After struggling to find distribution (like so many indie horror films) for over three years, Monster Pictures have finally taken a punt on Leigh Dovey’s throwback to 1970s British rural horror, and good on them for doing so. With other recent releases like Scott Leberecht’s excellent Midnight Son, Monster Pictures are slowly building themselves as a force to be reckoned with as a distributor of quality indie horror.
When amnesiac Matt (Garry) wakes up in the middle of the wilderness with no recollection of the past seven days, he retraces his steps to a remote farmed owned by the brutal Calham (Dacre), a sadist who likes to abduct his victims and subject them to torture in the shed of his farm. Matt finds himself a victim to Calham’s twisted games – but things are not quite what they seem and there is more to Matt’s predicament than anyone could have known except Calham. Meanwhile, the fallow field where Calham’s buries his bodies yields a strange and terrible secret.
Billed as a cross between Wolf Creek and Memento, The Fallow Field also owes more than a little to British rural folk-horror films of the 1970s, such as The Wicker Man and Blood on Satan’s Claw. In this case the countryside that provides the setting The Fallow Field becomes more than just a backdrop to the story, but a character in itself. It’s this twist that makes The Fallow Field all the more memorable, taking it beyond the Switchblade Romance-type story it at first appears to be into something more mystical and M.R. James-like. This genre-bending could have been unconvincing but The Fallow Fieldbenefits from strong direction by Leigh Dovey and good performances by Dacre and Garry (in what is essentially a two-hander) that root it in reality. Despite the rural setting, The Fallow Field is a claustrophobic piece of work and well served by cinematographer Nick Kindon who lends the surrounding countryside (and the farm itself) a real air of menace.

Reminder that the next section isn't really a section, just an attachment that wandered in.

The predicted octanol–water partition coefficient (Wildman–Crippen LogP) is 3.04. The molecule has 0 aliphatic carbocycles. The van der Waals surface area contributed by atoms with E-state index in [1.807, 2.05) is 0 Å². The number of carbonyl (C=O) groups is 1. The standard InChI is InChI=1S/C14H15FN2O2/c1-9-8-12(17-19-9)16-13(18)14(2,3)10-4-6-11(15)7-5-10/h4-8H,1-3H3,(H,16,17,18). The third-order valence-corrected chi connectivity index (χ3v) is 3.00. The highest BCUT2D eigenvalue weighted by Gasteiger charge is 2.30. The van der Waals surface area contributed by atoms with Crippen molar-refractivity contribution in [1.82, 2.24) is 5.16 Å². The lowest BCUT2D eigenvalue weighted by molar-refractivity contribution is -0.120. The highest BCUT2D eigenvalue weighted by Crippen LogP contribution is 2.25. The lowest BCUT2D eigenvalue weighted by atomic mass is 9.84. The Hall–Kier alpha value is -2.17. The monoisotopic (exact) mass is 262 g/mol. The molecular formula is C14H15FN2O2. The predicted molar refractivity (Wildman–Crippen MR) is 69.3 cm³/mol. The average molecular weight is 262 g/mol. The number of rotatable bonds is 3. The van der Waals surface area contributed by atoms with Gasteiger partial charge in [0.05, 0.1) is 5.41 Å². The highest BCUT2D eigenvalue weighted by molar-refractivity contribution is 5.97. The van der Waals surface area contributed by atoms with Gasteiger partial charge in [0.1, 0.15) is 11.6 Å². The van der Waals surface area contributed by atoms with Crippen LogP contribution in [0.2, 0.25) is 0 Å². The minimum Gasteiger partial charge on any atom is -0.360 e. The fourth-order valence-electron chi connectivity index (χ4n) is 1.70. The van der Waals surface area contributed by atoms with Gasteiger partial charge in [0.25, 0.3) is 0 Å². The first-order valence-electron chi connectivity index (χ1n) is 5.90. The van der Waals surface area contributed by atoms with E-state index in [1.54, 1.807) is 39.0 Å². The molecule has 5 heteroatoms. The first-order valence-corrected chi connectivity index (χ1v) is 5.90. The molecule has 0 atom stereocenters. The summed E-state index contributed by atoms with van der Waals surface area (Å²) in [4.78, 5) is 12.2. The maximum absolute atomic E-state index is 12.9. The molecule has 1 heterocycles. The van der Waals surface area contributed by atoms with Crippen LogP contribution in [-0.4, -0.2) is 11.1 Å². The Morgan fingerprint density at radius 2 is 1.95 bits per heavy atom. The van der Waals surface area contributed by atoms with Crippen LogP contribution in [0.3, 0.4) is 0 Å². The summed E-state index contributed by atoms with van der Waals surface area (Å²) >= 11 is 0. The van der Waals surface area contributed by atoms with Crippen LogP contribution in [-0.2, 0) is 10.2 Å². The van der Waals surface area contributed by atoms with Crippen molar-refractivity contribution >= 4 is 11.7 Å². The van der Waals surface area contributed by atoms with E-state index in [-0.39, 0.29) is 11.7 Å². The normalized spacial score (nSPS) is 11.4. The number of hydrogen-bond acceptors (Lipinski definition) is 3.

The Fallow Field was shot on a meagre budget but you wouldn’t really tell as Dovey contains his story within the farm and the surrounding countryside, and this all helps to keep the tension cranked up throughout. It isn’t perfect. The early scenes, before Matt arrives on the farm, have the feel of domestic TV drama, and it’s only once we get out into the countryside, with its sense of isolation, that The Fallow Field’s cinematic qualities take hold.
Capturing some of the bleak tones and threat of 1970s horror, and creating a slowly building sense of dread as well as some sudden shocks and visceral scenes, Dovey has made a strong debut with The Fallow Field and as a horror director he knows his chops. Himself a fan of the genre, he grew up watching late night BBC horror double bills and manages to invoke those in his first feature film. Having said that, one of the strengths of The Fallow Field is its sheer unpredictability: just when you think you have a handle on it, Dovey completely wrong-foots you and this makes The Fallow Field all the more compulsive viewing.
Extras: Commentary with Director Leigh Dovey and Producer Colin Arnold / Trailer/ Stills slideshow/ ‘Making of’ documentary